Gregory Maqoma stages Cion – My View by Robyn Sassen


Robyn Sassen

A freelance arts writer since 1998, I fell in love with the theatre as a toddler, proved rubbish as a ballerina: my starring role was as Mrs Pussy in Noddy as a seven-year-old, and earned my stripes as an academic in Fine Arts and Art History, in subsequent years. I write for a range of online and print publications, including the Sunday Times, the Mail & Guardian and and was formerly the arts editor of the SA Jewish Report, a weekly newspaper with which I was associated for 16 years.
Robyn Sassen


MAKING magic: Cion in motion in an earlier iteration at the Festival de Marseille in France.

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PICTURE THE FAMOUS bit of Western classical musical composed in 1928 by Maurice Ravel and called Boléro translated into raw sobs. Picture a professional mourner at a cemetery and a cast of close to 40 in costumes magicked to life by Black Coffee. Picture it all against a backdrop of the Soweto Gospel Choir in its sheer physical resplendence. Gregory Maqoma’s Cion: Requiem for Ravel’s Bolero returns to Joburg Theatre for a ten-day season, to celebrate the 20th anniversary of Maqoma’s company, Vuyani Dance Theatre.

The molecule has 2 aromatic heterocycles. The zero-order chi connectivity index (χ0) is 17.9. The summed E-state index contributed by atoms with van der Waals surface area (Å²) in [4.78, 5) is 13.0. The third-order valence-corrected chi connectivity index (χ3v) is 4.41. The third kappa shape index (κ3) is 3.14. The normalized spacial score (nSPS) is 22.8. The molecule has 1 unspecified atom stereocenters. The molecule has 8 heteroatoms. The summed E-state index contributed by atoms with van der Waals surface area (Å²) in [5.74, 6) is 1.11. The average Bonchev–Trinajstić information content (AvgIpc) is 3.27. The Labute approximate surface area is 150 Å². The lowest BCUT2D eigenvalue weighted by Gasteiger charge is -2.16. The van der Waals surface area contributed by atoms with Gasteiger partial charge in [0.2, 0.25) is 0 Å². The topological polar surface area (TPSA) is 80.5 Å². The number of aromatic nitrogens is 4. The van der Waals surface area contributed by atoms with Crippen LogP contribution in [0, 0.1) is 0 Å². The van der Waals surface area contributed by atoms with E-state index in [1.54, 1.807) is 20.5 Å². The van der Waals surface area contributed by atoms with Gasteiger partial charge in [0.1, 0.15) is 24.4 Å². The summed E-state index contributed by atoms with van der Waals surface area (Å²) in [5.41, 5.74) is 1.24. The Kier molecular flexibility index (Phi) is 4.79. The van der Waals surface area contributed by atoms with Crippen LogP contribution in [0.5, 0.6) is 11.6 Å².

And Cion remains the kind of crowd-pleaser like many other works by Maqoma that tosses in a whole range of potentially diverse ingredients, but yields something that is uniquely his. As a contemporary dance work, Cion touches all the bases as it stretches the oft self-indulgent or elitist fabric of the performance medium into something in which everyone can be swept up. The…

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